Features

June 2010 Issue

Is 100LL’s End Near?

A new EPA policy effort is designed to evaluate the health effects of leaded aviation gasoline, possibly resulting in its replacement. But with what? And when?

It’s no secret that 100LL aviation gasoline is one of, if not the, last leaded fuel in regular use in the U.S. It’s also no secret—or at least it shouldn’t be—that no other fuel offers the same capabilities throughout the general aviation piston fleet. Despite years of attempts to develop a substitute for tetraethyl lead (TEL, an additive helping boost fuel octane, preventing knock and valve-seat recession) or 100LL itself, nothing is FAA-approved as a replacement. Yes, promising research is being conducted into a substitute fuel or additive—especially over the last year or so. As those paying attention to environmental issues associated with aviation fuels know, the lead content of 100LL has long been an issue. The element is responsible for several long-lasting health issues, including neurocognitive, neurobehavioral, sensory, and motor-function effects in children exhibiting relatively miniscule blood lead levels.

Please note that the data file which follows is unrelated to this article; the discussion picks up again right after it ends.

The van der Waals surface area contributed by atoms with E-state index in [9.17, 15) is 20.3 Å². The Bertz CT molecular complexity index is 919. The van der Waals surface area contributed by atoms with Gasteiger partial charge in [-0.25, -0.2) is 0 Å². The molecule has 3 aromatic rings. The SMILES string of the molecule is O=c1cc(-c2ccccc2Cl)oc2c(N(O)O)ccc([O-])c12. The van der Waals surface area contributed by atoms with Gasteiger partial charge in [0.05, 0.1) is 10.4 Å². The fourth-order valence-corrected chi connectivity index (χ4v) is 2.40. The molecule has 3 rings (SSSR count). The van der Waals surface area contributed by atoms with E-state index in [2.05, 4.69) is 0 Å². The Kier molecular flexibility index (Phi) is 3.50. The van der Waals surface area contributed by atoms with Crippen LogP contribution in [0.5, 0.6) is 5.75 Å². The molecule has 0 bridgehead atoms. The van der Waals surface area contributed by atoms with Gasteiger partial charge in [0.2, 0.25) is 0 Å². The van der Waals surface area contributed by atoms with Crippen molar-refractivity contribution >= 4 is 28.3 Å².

To continue reading this entire article you must be a paid subscriber.

Subscribe to Aviation Safety

The monthly journal of risk management and accident prevention, is packed with useful, timely information on basic and advanced technique, accident analysis and, most important, practical articles on how you can develop the judgment that will keep you in the air and out of the NTSB's files.

Already subscribe but haven't registered for all the benefits of the website? Click here.

Subscriber Log In

Forgot your password? Click Here.